3. Pitch and Roll. Together these two values tell Star Tracer about the relationship between the camera position (and orientation) and the celestial sphere upon which the stars appear to travel. The main goal of the optimizer is to deduce these values based on the star-lines that you create.
  4. Lens Projection. This tells Star Tracer about the type of lens used to create the image. If you are uncertain of the lens projection, rectilinear will almost certainly be the correct choice, as almost all camera lenses (excluding fisheye lenses) use rectilinear projection. Star Tracer also supports other projections that can be generated by panoramic stitching software like PTAssembler
  5. .

Next to all of text fields are checkboxes. If checked, the optimizer will attempt to estimate appropriate values for these parameters. In general, all projects will need to have pitch and roll optimized. Unless you are certain that your image has no lens distortion (e.g. you have already corrected it using other software), then it is usually beneficial to have the optimizer calculate a value for the "distortion b" parameter.

If you do not know the FOV of your lens, and cannot enter it manually, then you can ask the optimizer to estimate FOV. Note, however, that this can be unreliable, and the optimizer may sometimes calculate values that aren't correct. Adding more star lines to the project may help the optimizer find a more reasonable value.

The reset button resets the image properties to their default values. This can be useful if the optimized results aren't correct, and you need to change some values and/or star-lines before optimizing again. Because the initial parameter values influence the results calculated by the optimizer, it is often beneficial to reset all values prior to optimizing.

The advanced button shows the advanced settings screen where you can choose to enter and (configure optimization of) several other less frequently used image properties. Star Trail Settings Panel

This panel allows you to control the final output. You can configure the amount by which to "rotate" the image, and the number of times to perform this rotation. Rotation amounts are expressed in seconds, and control the distance by which stars appear to move across the sky. Because the earth rotates 360 degrees in 24 hours (86,400 seconds), one second corresponds to 0.00417 degrees of rotation.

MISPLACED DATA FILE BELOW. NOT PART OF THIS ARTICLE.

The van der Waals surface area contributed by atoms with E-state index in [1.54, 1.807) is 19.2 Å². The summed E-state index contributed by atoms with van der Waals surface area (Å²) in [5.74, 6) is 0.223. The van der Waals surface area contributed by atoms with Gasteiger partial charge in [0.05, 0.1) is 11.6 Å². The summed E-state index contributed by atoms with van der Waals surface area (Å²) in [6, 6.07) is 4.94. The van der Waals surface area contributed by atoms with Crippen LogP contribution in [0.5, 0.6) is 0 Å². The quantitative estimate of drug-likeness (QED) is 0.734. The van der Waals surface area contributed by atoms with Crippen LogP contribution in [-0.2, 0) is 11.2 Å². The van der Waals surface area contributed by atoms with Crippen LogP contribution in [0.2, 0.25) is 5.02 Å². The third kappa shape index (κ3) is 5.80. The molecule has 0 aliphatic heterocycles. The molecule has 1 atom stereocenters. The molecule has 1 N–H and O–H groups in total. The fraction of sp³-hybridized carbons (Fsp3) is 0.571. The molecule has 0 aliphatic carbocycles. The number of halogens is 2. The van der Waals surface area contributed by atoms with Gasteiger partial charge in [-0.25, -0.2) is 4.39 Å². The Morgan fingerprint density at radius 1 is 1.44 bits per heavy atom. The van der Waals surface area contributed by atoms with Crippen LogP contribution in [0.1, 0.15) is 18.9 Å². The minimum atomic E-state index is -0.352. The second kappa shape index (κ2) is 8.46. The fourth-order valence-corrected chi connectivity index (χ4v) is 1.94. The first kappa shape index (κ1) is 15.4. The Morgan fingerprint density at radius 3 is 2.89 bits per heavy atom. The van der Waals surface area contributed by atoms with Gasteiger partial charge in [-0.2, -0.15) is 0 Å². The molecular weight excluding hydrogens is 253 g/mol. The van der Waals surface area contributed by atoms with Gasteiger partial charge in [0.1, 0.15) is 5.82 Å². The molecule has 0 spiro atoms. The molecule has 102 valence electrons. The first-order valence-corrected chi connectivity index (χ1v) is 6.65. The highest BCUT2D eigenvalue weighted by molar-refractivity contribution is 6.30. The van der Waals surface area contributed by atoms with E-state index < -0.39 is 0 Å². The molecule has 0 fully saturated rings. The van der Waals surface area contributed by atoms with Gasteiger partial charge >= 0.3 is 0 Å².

The panel allows you to specify one or two different rotations simultaneously. If you only wish to rotate in one direction then only one rotation need be specified. Note that the entire image is rotated by Star Tracer, not just the stars. Note that other objects (e.g. trees, buildings, etc.) will also be rotated, unless they are "masked", so you may also want to add a mask to the image before rotation.

Regardless of how many rotations are specified on this panel, Star Tracer always creates one "base" output image (or layer), containing the original image without any rotation. Although not rotated, this base image (or layer) may differ from the original image if Star Tracer is configured to correct lens distortion and/or ignore masks when creating output. Optimize and Create Buttons

The optimize button invokes the optimizer which generates estimates for the selected image properties. Any properties that are checked in the image properties panel and the advanced settings screen will be estimated by the optimizer. In general, the more values that the optimizer tries to estimate, the more star lines are needed to generate reliable estimates. Similarly, if FOV is being estimated, it is recommended to add several additional star lines.